Determining the size of the problem
Having a framework for best environmental options for waste management is, of course, all very well; putting such things into practice is another matter. In the UK, you may be familiar with the ‘3Rs’ – ‘reduce, reuse, recycle’ – often used in waste awareness and recycling campaigns to encourage people to change their behaviour, which may not always be easy or straightforward to achieve.
Before an environmentally acceptable system of waste management can be developed, the size of the problem needs to be determined. This should be followed by a formal collection system for MSW and then the best possible environmental option used for treating the waste.
A significant issue is that data are not systematically collected for China as a whole; the data are sketchy and patchy. But China is not exceptional in having poor waste data. In the UK, waste generation statistics were not always reliable even into the 1980s and even today, waste data are often described as ‘estimated’.
Data are difficult to collect and may not be collected every year, so while it may be several years old, it could still be the best available. Not only does the amount of waste to be collected and managed need to be ascertained, but its composition needs to be known as different strategies of waste management may be more appropriate for different parts of the diverse mix of material in household waste. Table 1 shows some estimates of MSW generated for a selection of countries.
|Country||Annual generation of MSW (million tonnes)||Population (millions)||Annual generation per capita (kg/person)|
Footnotes*Note that the column on the right-hand side has been left intentionally blank because you will calculate this information as part of Activity 2. Back to main text
Activty 2 MSW generation per person
Using the data in Table 1, calculate the annual generation of MSW per person for the countries shown and add these into the free response boxes in the table. Then summarise the data for China and the USA in a sentence or two.
|Country||Annual generation (million tonnes)||Population (millions)||Annual generation per capita (kg/person)|
Sample calculation for South Korea
The amount of waste in one year is 18 000 million kg, as there are 1000 kg in 1 tonne.
The data show that China generates a large amount of MSW annually, but it has the lowest per capita rate of the selected countries. On a per person basis, it has the lowest rate per capita of the countries selected. The USA generates the highest amount of MSW and it also has the highest per capita rate.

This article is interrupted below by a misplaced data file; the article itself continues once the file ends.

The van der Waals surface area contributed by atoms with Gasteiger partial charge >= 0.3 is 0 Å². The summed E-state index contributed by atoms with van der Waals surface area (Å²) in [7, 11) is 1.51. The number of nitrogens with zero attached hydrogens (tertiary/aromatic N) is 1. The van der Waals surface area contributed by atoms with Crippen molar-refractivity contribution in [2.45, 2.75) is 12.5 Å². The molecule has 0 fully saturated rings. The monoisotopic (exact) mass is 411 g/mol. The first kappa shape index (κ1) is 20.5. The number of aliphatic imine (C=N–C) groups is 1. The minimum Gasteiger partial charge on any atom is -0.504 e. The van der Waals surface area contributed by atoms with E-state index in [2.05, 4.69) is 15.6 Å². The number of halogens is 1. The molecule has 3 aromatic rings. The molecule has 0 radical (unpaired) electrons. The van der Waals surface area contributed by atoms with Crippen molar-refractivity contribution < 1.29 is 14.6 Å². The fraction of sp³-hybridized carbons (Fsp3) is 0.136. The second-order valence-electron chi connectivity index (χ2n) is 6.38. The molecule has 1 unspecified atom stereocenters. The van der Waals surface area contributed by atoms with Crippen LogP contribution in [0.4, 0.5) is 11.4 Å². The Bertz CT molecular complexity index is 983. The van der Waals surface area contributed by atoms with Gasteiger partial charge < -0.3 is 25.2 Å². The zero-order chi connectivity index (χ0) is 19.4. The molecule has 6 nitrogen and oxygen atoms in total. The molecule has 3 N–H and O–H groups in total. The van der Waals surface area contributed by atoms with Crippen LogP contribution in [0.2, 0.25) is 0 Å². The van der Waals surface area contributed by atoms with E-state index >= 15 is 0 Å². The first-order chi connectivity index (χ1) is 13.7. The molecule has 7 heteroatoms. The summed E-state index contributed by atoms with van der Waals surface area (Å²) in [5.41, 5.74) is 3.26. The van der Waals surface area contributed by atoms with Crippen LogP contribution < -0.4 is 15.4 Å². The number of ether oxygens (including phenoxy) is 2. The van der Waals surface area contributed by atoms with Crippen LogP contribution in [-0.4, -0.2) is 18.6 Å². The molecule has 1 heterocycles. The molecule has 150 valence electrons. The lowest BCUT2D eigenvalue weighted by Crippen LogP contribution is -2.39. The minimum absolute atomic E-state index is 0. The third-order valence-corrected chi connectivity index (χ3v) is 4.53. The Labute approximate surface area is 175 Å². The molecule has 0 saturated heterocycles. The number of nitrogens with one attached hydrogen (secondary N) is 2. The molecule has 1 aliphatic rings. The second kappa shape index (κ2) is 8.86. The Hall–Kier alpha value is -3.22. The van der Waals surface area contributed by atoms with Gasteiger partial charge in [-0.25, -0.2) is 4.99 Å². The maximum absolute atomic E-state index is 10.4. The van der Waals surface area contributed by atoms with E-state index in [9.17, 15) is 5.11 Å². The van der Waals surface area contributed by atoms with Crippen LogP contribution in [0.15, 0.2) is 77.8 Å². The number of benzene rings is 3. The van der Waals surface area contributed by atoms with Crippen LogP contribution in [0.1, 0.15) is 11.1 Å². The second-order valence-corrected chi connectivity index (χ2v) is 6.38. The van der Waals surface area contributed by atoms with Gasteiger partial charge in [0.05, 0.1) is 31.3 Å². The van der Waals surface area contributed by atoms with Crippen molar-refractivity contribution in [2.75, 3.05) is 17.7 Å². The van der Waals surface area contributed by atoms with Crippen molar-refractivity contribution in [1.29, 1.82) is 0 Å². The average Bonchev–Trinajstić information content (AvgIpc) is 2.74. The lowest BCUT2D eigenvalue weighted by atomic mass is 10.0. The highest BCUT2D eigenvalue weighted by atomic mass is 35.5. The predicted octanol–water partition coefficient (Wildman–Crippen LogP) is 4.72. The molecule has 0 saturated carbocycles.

Although waste data are poor and not systematically collected in China, there are some estimates which suggest that the rate of growth of MSW is unprecedented. Determining precise growth rates year on year is not possible without reliable data, but it is possible to estimate a trend over time using data published at specific points over the last few decades combined with some future projections.
MSW generation is estimated to have risen from around 30 Mt in 1980 to around 100 Mt at the turn of the century (Wang and Nie, 2001, cited in Zhang et al., 2010), almost doubling to just under 200 Mt by 2010 (Zhang et al., 2010). The World Bank projects China’s MSW to increase to over 500 Mt by 2025 (Figure 8), accounting for nearly one-quarter of the amount of MSW expected to be generated by the entire world (Hoornweg and Bhada-Tata, 2012).
Activity 3 Growth of MSW
- a.What word would you use to describe the growth rate shown in Figure 8?
- b.What might be the daily production of MSW in 2025?
- a.It seems that China’s growth rate of MSW is also exponential.
- b.If the rate of growth of MSW depicted in Figure 8 continues, the annual production of MSW in China in 2025 can be estimated to be approximately 550 million tonnes. To estimate the amount of waste generated daily, this figure needs to be divided by the number of days in a year: 550/365 = 1.5 million tonnes per day.
The current best estimates of how China manages its waste are shown in Table 2, with a comparison with the same selected countries as in Table 1.
|China||61.5||21.0||no data||no data||2012|
One of the first things that should strike you about Table 2 is that China appears to do little recycling. even if you assume that the 17.5% of ‘missing’ MSW is diverted into recycling. The picture presented is that China landfills or incinerates most of its solid waste. This shows the difficulty of assembling waste data when no one has full control over all the ways in which waste is managed.
So how might China ‘grow green’ in its management of MSW, and can it use the waste hierarchy better? Some possible strategies are outlined in the next sections.